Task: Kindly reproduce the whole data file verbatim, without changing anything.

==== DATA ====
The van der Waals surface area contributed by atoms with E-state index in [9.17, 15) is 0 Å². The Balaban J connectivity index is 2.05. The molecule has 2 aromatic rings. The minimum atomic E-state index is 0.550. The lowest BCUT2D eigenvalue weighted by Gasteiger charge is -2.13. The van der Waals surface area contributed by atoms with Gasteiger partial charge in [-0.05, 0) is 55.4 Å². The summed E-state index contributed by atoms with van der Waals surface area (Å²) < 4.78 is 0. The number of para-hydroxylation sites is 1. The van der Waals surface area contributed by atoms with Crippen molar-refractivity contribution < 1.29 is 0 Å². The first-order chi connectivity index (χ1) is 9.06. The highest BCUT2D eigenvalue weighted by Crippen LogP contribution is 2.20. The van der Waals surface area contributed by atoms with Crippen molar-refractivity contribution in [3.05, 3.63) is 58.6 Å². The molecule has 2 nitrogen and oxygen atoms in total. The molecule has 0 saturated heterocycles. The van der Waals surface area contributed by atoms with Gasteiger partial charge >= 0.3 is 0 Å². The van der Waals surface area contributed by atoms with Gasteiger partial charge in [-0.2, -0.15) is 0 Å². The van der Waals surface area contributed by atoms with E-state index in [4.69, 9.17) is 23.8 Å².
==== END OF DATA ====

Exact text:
The van der Waals surface area contributed by atoms with E-state index in [9.17, 15) is 0 Å². The Balaban J connectivity index is 2.05. The molecule has 2 aromatic rings. The minimum atomic E-state index is 0.550. The lowest BCUT2D eigenvalue weighted by Gasteiger charge is -2.13. The van der Waals surface area contributed by atoms with Gasteiger partial charge in [-0.05, 0) is 55.4 Å². The summed E-state index contributed by atoms with van der Waals surface area (Å²) < 4.78 is 0. The number of para-hydroxylation sites is 1. The van der Waals surface area contributed by atoms with Crippen molar-refractivity contribution < 1.29 is 0 Å². The first-order chi connectivity index (χ1) is 9.06. The highest BCUT2D eigenvalue weighted by Crippen LogP contribution is 2.20. The van der Waals surface area contributed by atoms with Crippen molar-refractivity contribution in [3.05, 3.63) is 58.6 Å². The molecule has 2 nitrogen and oxygen atoms in total. The molecule has 0 saturated heterocycles. The van der Waals surface area contributed by atoms with Gasteiger partial charge >= 0.3 is 0 Å². The van der Waals surface area contributed by atoms with Gasteiger partial charge in [-0.2, -0.15) is 0 Å². The van der Waals surface area contributed by atoms with E-state index in [4.69, 9.17) is 23.8 Å².